Keltner, D. and Harker, L., Expressions of positive emotion in women’s college yearbook pictures and their relationship to personality and life outcomes across adulthood, Journal of Personality and Social Psychology (2001, Vol. 80, No. 1)
 Ernest L. Abel, E. and Kruger, M., Smile Intensity in Photographs Predicts Longevity,Psychological Science (April 2010 21: 542-544)
 Scanner shows unborn babies smile, BBC News (September 9, 2003); Scans uncover secrets of the womb, BBC News (June 28, 2004).
 Bowlby, J., Attachment (Volume 2 of Attachment and Loss), Basic Books (1983)
 Ekman, P. & Friesen, W. V, The repertoire of nonverbal behavior: Categories, origins, usage, and coding, Semiotica (1969, 1, 49–98).
 Dimberg, U., Thunberg, M., Grunedal, S., Facial reactions to emotional stimuli: Automatically controlled emotional responses, Cognition and Emotion (2002) 16:4, 449–471; Dimberg, U., Söderkvist, S., The Voluntary Facial Action Technique: A Method to Test the Facial Feedback Hypothesis, Journal of Nonverbal Behavior (2011), 35:1, 17033.
 Niedenthal, P. Mermillod, M., Maringer, M., Hess, U., The Simulation of Smiles (SIMS) model: Embodied simulation and the meaning of facial expression, Behavioral and Brain Sciences (2010) 33, 417–480.
 Hennenlotter, A., Dresel, C., Castrop, F., et. all, The link between facial feedback and neural activity within central circuitries of emotion – New insights from botulinum toxin-induced denervation of frown muscles, Cerebral Cortex (2009) 19 (3): 537-542.
 One smile can make you feel a million dollars, The Scottsman, May 4, 2005 <http://news.scotsman.com/health/One-smile-can-make-you.2607641.jp>; Lewis, David and Carter, Nigel, “Yet Another Reason to Look After Your Teeth,” Press Release, British Dental Health Organization (April 30, 2005) <http://www.dentalhealth.org.uk/pressreleases/releasedetail.php?id=228/>.
 Abel, H. and Hester, R., “The Therapeutic Effects of Smiling,” in An Empirical Reflection on the Smile (Mellen Press, 2002).
SMILING FACE FILM by Yoko Ono
Add yours & your friends’ smiling faces at
My ultimate goal in film-making is to make a film which includes a smiling face snap of every single human being in the world. Of course, I cannot go around the whole world and take the shots myself. I need cooperation from something like the post offices of the world. If anybody would drop a snapshot of themselves and their families to the post office of their town, or allow themselves to be photographed by the nearest photographic studio, this would be soon accomplished.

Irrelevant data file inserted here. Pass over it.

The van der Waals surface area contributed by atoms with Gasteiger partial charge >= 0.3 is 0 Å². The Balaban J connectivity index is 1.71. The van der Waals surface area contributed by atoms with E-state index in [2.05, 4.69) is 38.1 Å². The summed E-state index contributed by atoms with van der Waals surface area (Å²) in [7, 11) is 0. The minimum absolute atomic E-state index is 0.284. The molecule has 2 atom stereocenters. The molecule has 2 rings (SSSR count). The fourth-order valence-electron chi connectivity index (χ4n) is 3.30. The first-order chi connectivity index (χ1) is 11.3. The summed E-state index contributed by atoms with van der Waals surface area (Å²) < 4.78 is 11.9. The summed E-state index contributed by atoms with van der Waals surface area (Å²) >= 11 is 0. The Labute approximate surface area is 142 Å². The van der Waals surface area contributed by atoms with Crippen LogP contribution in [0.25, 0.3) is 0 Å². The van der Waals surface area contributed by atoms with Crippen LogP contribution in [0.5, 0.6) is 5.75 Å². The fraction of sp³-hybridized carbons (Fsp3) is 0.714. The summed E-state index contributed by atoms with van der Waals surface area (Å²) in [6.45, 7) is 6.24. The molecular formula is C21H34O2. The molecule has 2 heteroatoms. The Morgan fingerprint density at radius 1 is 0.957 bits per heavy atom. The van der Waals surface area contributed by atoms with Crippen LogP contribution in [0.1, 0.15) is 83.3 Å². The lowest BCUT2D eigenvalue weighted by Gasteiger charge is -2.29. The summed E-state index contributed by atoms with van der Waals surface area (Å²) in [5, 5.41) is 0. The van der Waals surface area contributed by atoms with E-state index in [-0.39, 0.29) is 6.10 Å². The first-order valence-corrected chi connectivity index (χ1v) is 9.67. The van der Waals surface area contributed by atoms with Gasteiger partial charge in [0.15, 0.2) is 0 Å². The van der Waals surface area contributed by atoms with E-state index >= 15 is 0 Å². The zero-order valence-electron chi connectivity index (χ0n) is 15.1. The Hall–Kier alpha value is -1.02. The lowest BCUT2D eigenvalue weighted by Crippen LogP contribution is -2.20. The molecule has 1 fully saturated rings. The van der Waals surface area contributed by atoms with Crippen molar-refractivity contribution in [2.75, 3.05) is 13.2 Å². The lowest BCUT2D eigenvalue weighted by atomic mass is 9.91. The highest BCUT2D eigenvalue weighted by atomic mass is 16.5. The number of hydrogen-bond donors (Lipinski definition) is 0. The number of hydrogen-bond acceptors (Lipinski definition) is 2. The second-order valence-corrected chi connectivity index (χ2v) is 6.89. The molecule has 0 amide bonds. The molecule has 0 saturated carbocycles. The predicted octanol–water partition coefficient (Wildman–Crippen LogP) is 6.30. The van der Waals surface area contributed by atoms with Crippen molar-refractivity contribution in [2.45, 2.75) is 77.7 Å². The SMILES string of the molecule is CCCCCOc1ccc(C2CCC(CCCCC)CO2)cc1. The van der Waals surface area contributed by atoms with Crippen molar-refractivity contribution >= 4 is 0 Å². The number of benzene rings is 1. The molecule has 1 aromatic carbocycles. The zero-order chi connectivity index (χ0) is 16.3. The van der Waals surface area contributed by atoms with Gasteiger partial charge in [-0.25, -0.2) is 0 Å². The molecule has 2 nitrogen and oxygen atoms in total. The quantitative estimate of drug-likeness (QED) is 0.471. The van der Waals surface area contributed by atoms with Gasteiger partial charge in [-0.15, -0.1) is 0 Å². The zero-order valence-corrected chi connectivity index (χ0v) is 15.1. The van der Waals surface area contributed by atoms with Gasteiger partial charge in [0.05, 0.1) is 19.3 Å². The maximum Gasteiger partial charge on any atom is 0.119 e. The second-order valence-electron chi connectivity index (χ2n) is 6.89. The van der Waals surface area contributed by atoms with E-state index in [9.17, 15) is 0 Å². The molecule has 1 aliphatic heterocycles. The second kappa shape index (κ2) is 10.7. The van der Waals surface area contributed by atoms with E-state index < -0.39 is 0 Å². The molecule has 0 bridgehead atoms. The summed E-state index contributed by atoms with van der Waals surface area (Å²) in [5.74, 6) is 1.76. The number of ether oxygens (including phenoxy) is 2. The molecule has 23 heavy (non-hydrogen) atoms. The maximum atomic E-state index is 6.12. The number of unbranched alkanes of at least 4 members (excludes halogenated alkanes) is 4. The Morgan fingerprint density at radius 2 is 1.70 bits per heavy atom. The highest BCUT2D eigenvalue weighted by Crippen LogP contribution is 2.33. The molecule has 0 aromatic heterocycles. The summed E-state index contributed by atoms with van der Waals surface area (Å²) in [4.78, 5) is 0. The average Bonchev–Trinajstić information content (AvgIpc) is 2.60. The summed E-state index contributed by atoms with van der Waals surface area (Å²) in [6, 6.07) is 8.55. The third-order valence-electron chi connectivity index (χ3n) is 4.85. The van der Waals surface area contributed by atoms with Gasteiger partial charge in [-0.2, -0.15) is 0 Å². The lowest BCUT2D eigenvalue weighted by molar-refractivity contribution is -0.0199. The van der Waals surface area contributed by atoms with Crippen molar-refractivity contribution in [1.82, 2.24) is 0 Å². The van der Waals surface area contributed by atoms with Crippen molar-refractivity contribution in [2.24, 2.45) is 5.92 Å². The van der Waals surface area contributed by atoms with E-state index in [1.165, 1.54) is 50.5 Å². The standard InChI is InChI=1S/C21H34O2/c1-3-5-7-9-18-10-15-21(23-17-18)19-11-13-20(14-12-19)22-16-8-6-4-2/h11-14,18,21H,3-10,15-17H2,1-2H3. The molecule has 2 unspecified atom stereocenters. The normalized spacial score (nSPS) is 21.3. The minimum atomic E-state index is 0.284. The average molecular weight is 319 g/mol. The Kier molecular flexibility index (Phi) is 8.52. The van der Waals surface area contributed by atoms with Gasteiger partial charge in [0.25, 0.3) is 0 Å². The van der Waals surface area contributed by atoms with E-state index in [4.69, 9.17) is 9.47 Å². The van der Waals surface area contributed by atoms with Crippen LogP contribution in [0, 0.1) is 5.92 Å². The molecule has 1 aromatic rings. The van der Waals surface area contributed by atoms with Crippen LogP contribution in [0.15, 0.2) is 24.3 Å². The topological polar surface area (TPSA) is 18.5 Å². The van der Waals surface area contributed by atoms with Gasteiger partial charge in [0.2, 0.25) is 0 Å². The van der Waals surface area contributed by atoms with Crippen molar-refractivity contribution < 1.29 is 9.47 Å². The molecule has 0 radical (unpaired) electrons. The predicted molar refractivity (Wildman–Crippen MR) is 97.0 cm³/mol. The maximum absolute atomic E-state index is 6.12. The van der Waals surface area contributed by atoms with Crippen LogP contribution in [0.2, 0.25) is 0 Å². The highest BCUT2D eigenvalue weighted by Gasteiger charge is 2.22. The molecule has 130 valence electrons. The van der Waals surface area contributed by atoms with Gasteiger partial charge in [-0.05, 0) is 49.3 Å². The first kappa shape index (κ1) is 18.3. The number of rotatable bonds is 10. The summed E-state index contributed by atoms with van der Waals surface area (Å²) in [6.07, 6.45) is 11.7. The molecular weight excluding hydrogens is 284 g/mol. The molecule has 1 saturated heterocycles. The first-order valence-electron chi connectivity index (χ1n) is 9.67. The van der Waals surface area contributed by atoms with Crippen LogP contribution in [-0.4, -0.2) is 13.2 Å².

Of course, the film would need constant adding of footage. Probably no-one would like to see the whole film at once, so you can keep it in a library or something, and when you want to see some particular town’s people’s smiling faces you can go and check that section of the film. We can also arrange it with a television network so that whenever you want to see faces of a particular location in the world, all you have to do is to press a button and there it is. This way, if Johnson wants to see what sort of people he killed in Vietnam that day, he only has to turn the channel. Before this you were just part of a figure in the newspapers, but after this you become a smiling face. And when you are born, you will know that if you wanted to, you will have in your lifetime to communicate with the whole world. That is more than most of us could ask for. Very soon, the age may come where we would not need photographs to communicate, like ESP, etc. It will happen soon, but that will be “After The Film Age”.
Add your smiling face to the SMILING FACE FILM flickr group HERE.
Please add yours, or your friends’ smiling face, in a similar size framing.
Don’t forget to add to the flickr map where it was taken on the planet.